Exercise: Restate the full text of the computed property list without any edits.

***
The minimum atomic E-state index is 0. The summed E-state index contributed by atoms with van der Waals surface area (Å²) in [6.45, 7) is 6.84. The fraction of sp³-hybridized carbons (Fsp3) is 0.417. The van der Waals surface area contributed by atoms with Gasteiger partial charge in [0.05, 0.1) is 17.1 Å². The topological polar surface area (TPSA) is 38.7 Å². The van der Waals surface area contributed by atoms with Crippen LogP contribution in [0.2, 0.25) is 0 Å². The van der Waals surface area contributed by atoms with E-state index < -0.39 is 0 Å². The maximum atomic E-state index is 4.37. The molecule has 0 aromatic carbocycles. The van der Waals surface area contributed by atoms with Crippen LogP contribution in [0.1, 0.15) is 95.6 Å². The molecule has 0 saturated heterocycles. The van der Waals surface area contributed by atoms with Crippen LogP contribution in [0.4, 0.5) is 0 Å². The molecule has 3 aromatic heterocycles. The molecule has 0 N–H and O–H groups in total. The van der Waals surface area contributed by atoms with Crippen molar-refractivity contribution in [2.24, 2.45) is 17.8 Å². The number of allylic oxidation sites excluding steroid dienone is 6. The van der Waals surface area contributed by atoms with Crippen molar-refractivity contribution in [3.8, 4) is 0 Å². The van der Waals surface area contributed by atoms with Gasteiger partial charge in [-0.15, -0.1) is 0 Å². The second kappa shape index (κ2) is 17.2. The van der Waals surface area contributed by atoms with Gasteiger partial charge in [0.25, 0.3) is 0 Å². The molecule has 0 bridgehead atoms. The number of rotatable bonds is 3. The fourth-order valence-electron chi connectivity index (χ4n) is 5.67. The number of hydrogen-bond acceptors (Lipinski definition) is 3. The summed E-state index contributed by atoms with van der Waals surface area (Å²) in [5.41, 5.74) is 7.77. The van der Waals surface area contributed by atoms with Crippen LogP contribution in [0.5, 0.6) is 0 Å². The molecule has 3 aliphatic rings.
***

The minimum atomic E-state index is 0. The summed E-state index contributed by atoms with van der Waals surface area (Å²) in [6.45, 7) is 6.84. The fraction of sp³-hybridized carbons (Fsp3) is 0.417. The van der Waals surface area contributed by atoms with Gasteiger partial charge in [0.05, 0.1) is 17.1 Å². The topological polar surface area (TPSA) is 38.7 Å². The van der Waals surface area contributed by atoms with Crippen LogP contribution in [0.2, 0.25) is 0 Å². The van der Waals surface area contributed by atoms with E-state index < -0.39 is 0 Å². The maximum atomic E-state index is 4.37. The molecule has 0 aromatic carbocycles. The van der Waals surface area contributed by atoms with Crippen LogP contribution in [0.1, 0.15) is 95.6 Å². The molecule has 0 saturated heterocycles. The van der Waals surface area contributed by atoms with Crippen LogP contribution in [0.4, 0.5) is 0 Å². The molecule has 3 aromatic heterocycles. The molecule has 0 N–H and O–H groups in total. The van der Waals surface area contributed by atoms with Crippen molar-refractivity contribution in [2.24, 2.45) is 17.8 Å². The number of allylic oxidation sites excluding steroid dienone is 6. The van der Waals surface area contributed by atoms with Crippen molar-refractivity contribution in [3.8, 4) is 0 Å². The van der Waals surface area contributed by atoms with Gasteiger partial charge in [-0.15, -0.1) is 0 Å². The second kappa shape index (κ2) is 17.2. The van der Waals surface area contributed by atoms with Gasteiger partial charge in [0.25, 0.3) is 0 Å². The molecule has 0 bridgehead atoms. The number of rotatable bonds is 3. The fourth-order valence-electron chi connectivity index (χ4n) is 5.67. The number of hydrogen-bond acceptors (Lipinski definition) is 3. The summed E-state index contributed by atoms with van der Waals surface area (Å²) in [5.41, 5.74) is 7.77. The van der Waals surface area contributed by atoms with Crippen LogP contribution in [0.5, 0.6) is 0 Å². The molecule has 3 aliphatic rings.